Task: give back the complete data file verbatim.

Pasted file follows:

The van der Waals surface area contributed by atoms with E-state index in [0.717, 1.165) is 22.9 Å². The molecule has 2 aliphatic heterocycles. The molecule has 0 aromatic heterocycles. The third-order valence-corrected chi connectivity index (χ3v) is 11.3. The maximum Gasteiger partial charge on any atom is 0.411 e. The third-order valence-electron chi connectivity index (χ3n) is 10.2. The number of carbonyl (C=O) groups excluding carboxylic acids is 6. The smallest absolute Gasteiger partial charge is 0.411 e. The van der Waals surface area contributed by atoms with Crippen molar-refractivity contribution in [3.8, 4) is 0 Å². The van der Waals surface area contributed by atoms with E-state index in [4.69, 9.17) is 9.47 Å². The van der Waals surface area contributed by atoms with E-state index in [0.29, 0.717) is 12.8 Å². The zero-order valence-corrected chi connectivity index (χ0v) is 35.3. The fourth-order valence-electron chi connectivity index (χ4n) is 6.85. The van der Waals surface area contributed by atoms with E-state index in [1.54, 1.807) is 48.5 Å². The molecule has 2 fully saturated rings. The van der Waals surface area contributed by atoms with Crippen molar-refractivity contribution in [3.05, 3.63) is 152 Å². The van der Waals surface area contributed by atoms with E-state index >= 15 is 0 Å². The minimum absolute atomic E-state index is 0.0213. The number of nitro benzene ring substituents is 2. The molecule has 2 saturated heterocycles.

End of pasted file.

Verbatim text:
The van der Waals surface area contributed by atoms with E-state index in [0.717, 1.165) is 22.9 Å². The molecule has 2 aliphatic heterocycles. The molecule has 0 aromatic heterocycles. The third-order valence-corrected chi connectivity index (χ3v) is 11.3. The maximum Gasteiger partial charge on any atom is 0.411 e. The third-order valence-electron chi connectivity index (χ3n) is 10.2. The number of carbonyl (C=O) groups excluding carboxylic acids is 6. The smallest absolute Gasteiger partial charge is 0.411 e. The van der Waals surface area contributed by atoms with Crippen molar-refractivity contribution in [3.8, 4) is 0 Å². The van der Waals surface area contributed by atoms with E-state index in [4.69, 9.17) is 9.47 Å². The van der Waals surface area contributed by atoms with E-state index in [0.29, 0.717) is 12.8 Å². The zero-order valence-corrected chi connectivity index (χ0v) is 35.3. The fourth-order valence-electron chi connectivity index (χ4n) is 6.85. The van der Waals surface area contributed by atoms with E-state index in [1.54, 1.807) is 48.5 Å². The molecule has 2 fully saturated rings. The van der Waals surface area contributed by atoms with Crippen molar-refractivity contribution in [3.05, 3.63) is 152 Å². The van der Waals surface area contributed by atoms with E-state index >= 15 is 0 Å². The minimum absolute atomic E-state index is 0.0213. The number of nitro benzene ring substituents is 2. The molecule has 2 saturated heterocycles.